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“The Killing” may have been ahead of its time.
Veena Sud’s crime drama, which first ran on AMC and was later picked up by Netflix, delivered a 13-episode first season in 2011 that declined to solve the central mystery of who killed small-town teen Rosie Larsen (Katie Findlay). When the season ended that June, there was an uproar on social media from the audience. They had given it so much time, energy and engagement while theorizing online about whodunnit, but failed to receive an answer. Sud announced the plan was always to definitively resolve who the perpetrator was by the end of the second season, but for many, that wasn’t enough.
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Almost a decade later, though, there is a surge in streaming outlets that allow for not only more (and more unique) storytelling, but also new ways for the audience to engage with said content. This is causing show creators to lean into series that purposely leave certain elements open to interpretation.
“Showrunners of old wanted to preach, ‘This is what I want you to learn.’ But there’s no drama if there’s no contention of ideas,” says Robert King, who co-created and co-runs CBS All Access’ “The Good Fight” and CBS’ “Evil” with his wife, Michelle.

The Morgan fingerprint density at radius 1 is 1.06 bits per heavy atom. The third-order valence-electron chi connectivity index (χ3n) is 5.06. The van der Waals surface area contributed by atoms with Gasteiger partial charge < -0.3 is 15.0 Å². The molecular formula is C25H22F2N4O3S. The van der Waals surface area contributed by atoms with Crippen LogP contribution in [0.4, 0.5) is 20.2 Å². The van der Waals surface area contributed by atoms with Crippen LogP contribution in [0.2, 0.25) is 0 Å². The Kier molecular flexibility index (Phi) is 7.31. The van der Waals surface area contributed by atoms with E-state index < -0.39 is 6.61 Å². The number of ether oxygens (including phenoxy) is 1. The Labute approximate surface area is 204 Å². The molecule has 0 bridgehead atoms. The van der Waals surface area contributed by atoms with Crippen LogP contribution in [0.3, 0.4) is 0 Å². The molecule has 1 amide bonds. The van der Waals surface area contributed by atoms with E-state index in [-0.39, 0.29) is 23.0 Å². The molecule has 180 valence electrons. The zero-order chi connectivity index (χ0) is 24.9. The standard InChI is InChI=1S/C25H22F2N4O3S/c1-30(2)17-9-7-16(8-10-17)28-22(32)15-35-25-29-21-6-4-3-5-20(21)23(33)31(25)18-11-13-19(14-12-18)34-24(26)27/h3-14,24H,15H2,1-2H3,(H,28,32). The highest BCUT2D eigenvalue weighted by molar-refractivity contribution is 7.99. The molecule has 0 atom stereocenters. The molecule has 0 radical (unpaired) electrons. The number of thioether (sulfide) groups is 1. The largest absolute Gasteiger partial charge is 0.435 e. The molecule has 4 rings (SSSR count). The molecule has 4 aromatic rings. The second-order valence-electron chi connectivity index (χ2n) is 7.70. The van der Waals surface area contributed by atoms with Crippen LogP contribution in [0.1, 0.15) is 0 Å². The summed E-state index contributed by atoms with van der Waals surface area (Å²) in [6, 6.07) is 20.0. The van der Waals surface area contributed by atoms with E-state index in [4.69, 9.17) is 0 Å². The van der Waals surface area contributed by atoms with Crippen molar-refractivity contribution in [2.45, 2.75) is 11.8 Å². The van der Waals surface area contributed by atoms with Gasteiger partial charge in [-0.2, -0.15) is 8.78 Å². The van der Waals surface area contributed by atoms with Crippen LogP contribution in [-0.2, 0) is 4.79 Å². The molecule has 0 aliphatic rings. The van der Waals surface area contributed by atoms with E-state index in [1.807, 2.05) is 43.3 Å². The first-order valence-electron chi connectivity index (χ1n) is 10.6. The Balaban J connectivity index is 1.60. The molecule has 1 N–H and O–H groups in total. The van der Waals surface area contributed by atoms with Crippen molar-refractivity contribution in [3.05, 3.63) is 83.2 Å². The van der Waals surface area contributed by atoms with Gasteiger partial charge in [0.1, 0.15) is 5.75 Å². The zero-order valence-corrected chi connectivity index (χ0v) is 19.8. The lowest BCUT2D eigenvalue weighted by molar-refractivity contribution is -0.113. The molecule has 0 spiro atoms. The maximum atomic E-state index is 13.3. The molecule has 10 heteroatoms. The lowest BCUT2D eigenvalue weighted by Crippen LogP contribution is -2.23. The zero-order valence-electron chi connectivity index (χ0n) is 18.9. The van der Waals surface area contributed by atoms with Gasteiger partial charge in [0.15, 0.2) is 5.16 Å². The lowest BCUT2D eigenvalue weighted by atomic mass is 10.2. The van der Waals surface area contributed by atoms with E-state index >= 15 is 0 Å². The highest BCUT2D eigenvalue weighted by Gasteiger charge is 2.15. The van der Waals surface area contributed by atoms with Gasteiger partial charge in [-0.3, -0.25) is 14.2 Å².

The best current example of this might just be CBS All Access’ “Interrogation.” Inspired by the true-crime cold case of Bruce Lisker, who served 26 years in prison for his mother’s death before the conviction was overturned, the show follows the investigation into the murder of a woman in her San Fernando Valley home. But because the anthology series was designed to tell its story nonlinearly, with its digital audience able to select the order in which they watch the episodes, subjectivity is baked into the premise and the format.
Over at Apple TV Plus, there are quite a few shows that follow the subjective approach. When adapting William Landay’s 2012 novel “Defending Jacob” into an eight-episode limited series, Mark Bomback decided to alter multiple pieces of the story to make whether the titular character committed a murder even more debatable than in the source material.